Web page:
A wet day for the first major of 2019
Editor's Note: All images appear courtesy of Pim Rinkes. Follow him for more amazing imagery.
In the capital city of a nation positively obsessed with road racing, a collection of the world’s best marathoners huddled together in anticipation outside the Tokyo Metropolitan Government Office, eagerly awaiting 9:10am. Millions of viewers sat at home watching national record holder Suguru Osako complete the final elements of his warm-up, clad head-to-toe in ominously blacked out attire, a picture of concentration. Home to one of the strictest Olympic team selection procedures, the 2019 Tokyo Marathon provided one of the final opportunities to qualify for the Japanese Olympic marathon team trials, the “Marathon Grand Championship”.
A steady drizzle dampened tracksuits early in the morning, increasing in intensity as the race began, making light work of the paper-thin sponsored outfits of many athletes. The race began with temperatures hovering around 5 degrees Celsius, as a record field of 38,000 competitors endured the hypothermic consequences of strong winds, unrelenting rain and single digit temperatures.
In what has become a nationally iconic tactic, an illogically large pack of 65 athletes embraced sub-2:12 pace through halfway. Meanwhile, an audacious course record attempt saw a lead pack chartered by defending champion Dickson Chumba, Birhanu Legese and Gideon Kipketer joined by two of Japan’s finest, Suguro Osako (Nike Oregon Project) and Shogo Nakamura (Fujitsu) in pursuit of Wilson Kipsang’s astonishing 2017 performance (2:03:58).
An unrelenting combination of strong headwinds and persistent rain saw the lead pack splinter, as Chumba, Legese and Japan-based Kenyan Bedan Karoki (DeNA) pulled away following the 20-kilometre turnaround.
Chuo University debutante Kensuke Horio drew significant media attention during the announcement of the elite field. Horio’s 1:01:57 half-marathon ability when combined with coaching from collegiate and national debut record holder Masakazu Fujiwara (2:08:12), the only Japanese man to win in Tokyo, set the nations imagination alight. Horio displayed zero hesitation in the early stages, in scenes reminiscent of Yuta Shitara’s near-half marathon personal best split on debut, the collegiate star clung to 2:07 pace as late as 30-kilometres. Horio faded slightly, yet continued to aggressively chase those feeling the debilitating effects of ambitious early pace commitments, placing fifth in 2:10:21 securing a position in the MGC trial race.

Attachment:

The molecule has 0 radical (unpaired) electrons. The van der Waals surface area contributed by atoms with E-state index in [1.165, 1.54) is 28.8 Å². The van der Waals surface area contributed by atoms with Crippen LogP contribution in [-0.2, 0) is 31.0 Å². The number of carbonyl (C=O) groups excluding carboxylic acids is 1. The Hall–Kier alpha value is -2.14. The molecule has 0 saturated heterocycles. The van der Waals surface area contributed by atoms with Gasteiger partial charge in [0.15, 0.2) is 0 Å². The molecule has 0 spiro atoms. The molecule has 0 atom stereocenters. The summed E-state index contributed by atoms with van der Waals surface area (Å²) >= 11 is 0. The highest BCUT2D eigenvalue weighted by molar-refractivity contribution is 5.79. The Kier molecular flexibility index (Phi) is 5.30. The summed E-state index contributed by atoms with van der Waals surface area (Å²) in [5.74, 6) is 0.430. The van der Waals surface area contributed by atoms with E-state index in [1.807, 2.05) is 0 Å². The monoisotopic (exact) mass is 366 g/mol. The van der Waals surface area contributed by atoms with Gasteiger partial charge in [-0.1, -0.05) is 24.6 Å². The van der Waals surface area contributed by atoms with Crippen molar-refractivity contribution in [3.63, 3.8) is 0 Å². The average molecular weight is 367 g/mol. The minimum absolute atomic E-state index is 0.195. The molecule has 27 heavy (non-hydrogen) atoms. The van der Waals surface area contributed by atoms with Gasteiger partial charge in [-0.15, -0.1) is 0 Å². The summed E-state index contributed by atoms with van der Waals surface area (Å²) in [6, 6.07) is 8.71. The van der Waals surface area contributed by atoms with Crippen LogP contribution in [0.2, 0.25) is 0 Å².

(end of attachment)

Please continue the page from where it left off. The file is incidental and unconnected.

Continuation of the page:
Having finished second in Tokyo in 2017, Ethiopia’s Ruti Aga ruthlessly tore the field apart, as pre-race pacing demands of 2:18:30 ultimately suited Aga alone, passing halfway in 1:09:45.
Aga faltered slightly in the final six kilometres, yet showed the resolve spectators have come to expect from the eighth-fastest women’s marathoner of all-time. Recording her maiden World Major Marathon victory in 2:20:40, Aga’s arduous early pace proved decisive.
In his third career marathon, Legese’s first victory over the distance marked the reiteration of the astonishing talent the world witnessed during his 2018 Dubai debut. No longer an obscure trivia response pertaining to Dubai Marathon depth, the 2:04:15 debutante proved his talents were replicable in some of the worst conditions in the young event’s history. A 2:04:48 victory on the rain-slicked streets of Shinjuku catapults the diminutive Ethiopian into the upper echelon of names whispered amongst World Major Marathon race directors.